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Small College Sport Marketing can be Exciting, Demanding and Rewarding

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Pete Coughlin rushes for the Washington & Jefferson College football team in 2016. Photo: Observer-Reporter (Washington, Pa.)

Marketing sport teams at a small college can be exciting, demanding, and often rewarding. Usually, marketing and branding duties fall solely upon one person due to smaller athletics budgets. The sport marketing professional in a small college athletic department has to cultivate relationships with the primary fan base while establishing rapport with faculty members and staff on campus. It is important that everyone on campus knows what is going on with the sport teams. Reaching out to current students, alumni, and local supporters is necessary so that marketing strategies can be customized for the local community or area.

The sport marketer has a secondary influence on athletic development efforts, recruiting, and ticket sales due to the natural promotion of these areas. The majority of small college athletic donors are family and friends of student-athletes, community boosters, alumni, and city businesses. These individuals are driven to donate because of factors such as loyalty, emotional attachment, or membership benefits. The success of sport teams can impact fundraising while creative promotions help sell tickets. Larger institutions usually count on tickets “selling themselves” – especially for revenue generating sports or select sport teams that are usually dominant. Finding unique ways to add value to tickets that are purchased is pivotal, since game attendance can often be hit or miss. Offering free food, t-shirts, programs, and discounts are easy ways to reward individuals who purchase tickets and drive fan engagement.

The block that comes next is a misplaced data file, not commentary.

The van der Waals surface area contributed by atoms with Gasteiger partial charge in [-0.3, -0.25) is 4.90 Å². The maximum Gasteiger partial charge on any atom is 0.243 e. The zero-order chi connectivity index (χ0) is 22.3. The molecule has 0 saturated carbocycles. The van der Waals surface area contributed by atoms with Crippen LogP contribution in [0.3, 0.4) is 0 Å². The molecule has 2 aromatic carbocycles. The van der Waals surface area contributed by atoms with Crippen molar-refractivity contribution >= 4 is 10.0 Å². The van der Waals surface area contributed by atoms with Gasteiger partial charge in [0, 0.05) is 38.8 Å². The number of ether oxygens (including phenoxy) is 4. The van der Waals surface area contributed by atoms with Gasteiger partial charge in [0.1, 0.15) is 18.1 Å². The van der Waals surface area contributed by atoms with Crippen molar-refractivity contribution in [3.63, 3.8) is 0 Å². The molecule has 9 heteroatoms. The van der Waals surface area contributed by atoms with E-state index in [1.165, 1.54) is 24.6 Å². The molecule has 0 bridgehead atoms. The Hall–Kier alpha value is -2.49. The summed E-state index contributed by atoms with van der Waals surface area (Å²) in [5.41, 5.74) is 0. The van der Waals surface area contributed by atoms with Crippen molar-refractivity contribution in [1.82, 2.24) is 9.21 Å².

Social media marketing can be a great tool for messaging and the ability to provide frequent posts help to keep the “core” informed and notified. Platforms such as Facebook, Snapchat, Instagram, Twitter, and YouTube should all be utilized to increase the visibility and awareness of athletic programs or specialized events. A sport marketer must possess adequate skills and training when it comes to creative design and producing creative content. Visually appealing content has been proven to help with recruiting and branding. Coaches can also collaborate with the sport marketer to promote specific players or coaches, and highlight accomplishments.

Sport marketing needs vary across competitive divisions and conferences in athletics, but the need to stay relevant stays the same. Sport marketing professionals at small colleges understand that they may be paid to do one job, but in reality, they are actually performing several.

By Zac Tubbs, M.S.

Zac Tubbs is a former collegiate and professional athlete who has spent time as a sport marketing instructor, collegiate coach, and professional scout. He holds a master’s degree in sport and fitness management and a bachelor’s degree in career and technical education. He also earned a Collegiate Compliance certificate in 2011 from the United States Sports Academy

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